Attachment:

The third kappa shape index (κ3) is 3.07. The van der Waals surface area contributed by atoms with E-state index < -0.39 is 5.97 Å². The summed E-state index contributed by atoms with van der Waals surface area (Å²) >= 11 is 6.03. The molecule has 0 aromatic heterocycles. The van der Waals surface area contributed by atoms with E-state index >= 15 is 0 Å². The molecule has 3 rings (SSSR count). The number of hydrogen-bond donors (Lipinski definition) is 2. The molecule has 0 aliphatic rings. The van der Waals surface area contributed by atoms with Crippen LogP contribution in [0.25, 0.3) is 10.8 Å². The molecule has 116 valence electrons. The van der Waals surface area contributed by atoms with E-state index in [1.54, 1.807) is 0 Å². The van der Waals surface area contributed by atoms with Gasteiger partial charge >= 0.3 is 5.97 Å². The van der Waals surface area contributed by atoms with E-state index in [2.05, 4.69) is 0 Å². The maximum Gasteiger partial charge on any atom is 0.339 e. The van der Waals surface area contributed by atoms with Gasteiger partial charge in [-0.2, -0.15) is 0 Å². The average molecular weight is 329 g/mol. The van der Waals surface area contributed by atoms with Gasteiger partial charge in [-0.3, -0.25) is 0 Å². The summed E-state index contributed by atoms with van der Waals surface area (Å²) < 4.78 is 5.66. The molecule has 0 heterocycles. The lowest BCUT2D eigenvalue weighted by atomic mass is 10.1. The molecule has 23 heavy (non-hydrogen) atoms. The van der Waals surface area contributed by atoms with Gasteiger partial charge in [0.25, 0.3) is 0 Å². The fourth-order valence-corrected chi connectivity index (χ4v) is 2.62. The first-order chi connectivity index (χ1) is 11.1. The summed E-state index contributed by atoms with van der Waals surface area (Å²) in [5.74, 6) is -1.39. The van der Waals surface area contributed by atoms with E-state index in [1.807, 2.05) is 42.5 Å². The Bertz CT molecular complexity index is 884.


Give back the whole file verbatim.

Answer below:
The third kappa shape index (κ3) is 3.07. The van der Waals surface area contributed by atoms with E-state index < -0.39 is 5.97 Å². The summed E-state index contributed by atoms with van der Waals surface area (Å²) >= 11 is 6.03. The molecule has 0 aromatic heterocycles. The van der Waals surface area contributed by atoms with E-state index >= 15 is 0 Å². The molecule has 3 rings (SSSR count). The number of hydrogen-bond donors (Lipinski definition) is 2. The molecule has 0 aliphatic rings. The van der Waals surface area contributed by atoms with Crippen LogP contribution in [0.25, 0.3) is 10.8 Å². The molecule has 116 valence electrons. The van der Waals surface area contributed by atoms with E-state index in [1.54, 1.807) is 0 Å². The van der Waals surface area contributed by atoms with Gasteiger partial charge >= 0.3 is 5.97 Å². The van der Waals surface area contributed by atoms with E-state index in [2.05, 4.69) is 0 Å². The maximum Gasteiger partial charge on any atom is 0.339 e. The van der Waals surface area contributed by atoms with Gasteiger partial charge in [-0.2, -0.15) is 0 Å². The average molecular weight is 329 g/mol. The van der Waals surface area contributed by atoms with Gasteiger partial charge in [-0.3, -0.25) is 0 Å². The summed E-state index contributed by atoms with van der Waals surface area (Å²) < 4.78 is 5.66. The molecule has 0 heterocycles. The lowest BCUT2D eigenvalue weighted by atomic mass is 10.1. The molecule has 23 heavy (non-hydrogen) atoms. The van der Waals surface area contributed by atoms with Gasteiger partial charge in [0.25, 0.3) is 0 Å². The fourth-order valence-corrected chi connectivity index (χ4v) is 2.62. The first-order chi connectivity index (χ1) is 11.1. The summed E-state index contributed by atoms with van der Waals surface area (Å²) in [5.74, 6) is -1.39. The van der Waals surface area contributed by atoms with E-state index in [1.807, 2.05) is 42.5 Å². The Bertz CT molecular complexity index is 884.